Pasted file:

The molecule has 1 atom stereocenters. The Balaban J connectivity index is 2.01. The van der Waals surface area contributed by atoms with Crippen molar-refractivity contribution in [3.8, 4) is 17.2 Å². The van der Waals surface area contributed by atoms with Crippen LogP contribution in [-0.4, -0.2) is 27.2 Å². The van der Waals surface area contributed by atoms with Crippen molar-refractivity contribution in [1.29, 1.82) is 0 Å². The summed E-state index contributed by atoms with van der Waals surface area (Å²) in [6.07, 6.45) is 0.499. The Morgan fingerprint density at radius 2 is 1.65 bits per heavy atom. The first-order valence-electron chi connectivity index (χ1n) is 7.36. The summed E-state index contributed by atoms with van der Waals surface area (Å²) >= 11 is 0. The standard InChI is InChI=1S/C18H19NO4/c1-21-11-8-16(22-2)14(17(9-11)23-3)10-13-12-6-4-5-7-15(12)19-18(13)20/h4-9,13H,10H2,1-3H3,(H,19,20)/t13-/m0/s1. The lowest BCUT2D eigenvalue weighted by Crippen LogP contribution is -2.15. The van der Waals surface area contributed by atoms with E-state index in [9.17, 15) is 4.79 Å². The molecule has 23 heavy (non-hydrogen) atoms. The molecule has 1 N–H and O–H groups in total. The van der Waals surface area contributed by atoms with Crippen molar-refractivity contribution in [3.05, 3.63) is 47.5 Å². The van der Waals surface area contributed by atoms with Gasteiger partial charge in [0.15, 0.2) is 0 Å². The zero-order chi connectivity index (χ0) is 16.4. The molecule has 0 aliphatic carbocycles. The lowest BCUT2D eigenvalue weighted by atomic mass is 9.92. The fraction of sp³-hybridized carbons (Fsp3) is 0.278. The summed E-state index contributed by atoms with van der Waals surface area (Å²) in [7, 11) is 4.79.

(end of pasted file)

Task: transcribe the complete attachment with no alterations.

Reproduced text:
The molecule has 1 atom stereocenters. The Balaban J connectivity index is 2.01. The van der Waals surface area contributed by atoms with Crippen molar-refractivity contribution in [3.8, 4) is 17.2 Å². The van der Waals surface area contributed by atoms with Crippen LogP contribution in [-0.4, -0.2) is 27.2 Å². The van der Waals surface area contributed by atoms with Crippen molar-refractivity contribution in [1.29, 1.82) is 0 Å². The summed E-state index contributed by atoms with van der Waals surface area (Å²) in [6.07, 6.45) is 0.499. The Morgan fingerprint density at radius 2 is 1.65 bits per heavy atom. The first-order valence-electron chi connectivity index (χ1n) is 7.36. The summed E-state index contributed by atoms with van der Waals surface area (Å²) >= 11 is 0. The standard InChI is InChI=1S/C18H19NO4/c1-21-11-8-16(22-2)14(17(9-11)23-3)10-13-12-6-4-5-7-15(12)19-18(13)20/h4-9,13H,10H2,1-3H3,(H,19,20)/t13-/m0/s1. The lowest BCUT2D eigenvalue weighted by Crippen LogP contribution is -2.15. The van der Waals surface area contributed by atoms with E-state index in [9.17, 15) is 4.79 Å². The molecule has 23 heavy (non-hydrogen) atoms. The molecule has 1 N–H and O–H groups in total. The van der Waals surface area contributed by atoms with Crippen molar-refractivity contribution in [3.05, 3.63) is 47.5 Å². The van der Waals surface area contributed by atoms with Gasteiger partial charge in [0.15, 0.2) is 0 Å². The zero-order chi connectivity index (χ0) is 16.4. The molecule has 0 aliphatic carbocycles. The lowest BCUT2D eigenvalue weighted by atomic mass is 9.92. The fraction of sp³-hybridized carbons (Fsp3) is 0.278. The summed E-state index contributed by atoms with van der Waals surface area (Å²) in [7, 11) is 4.79.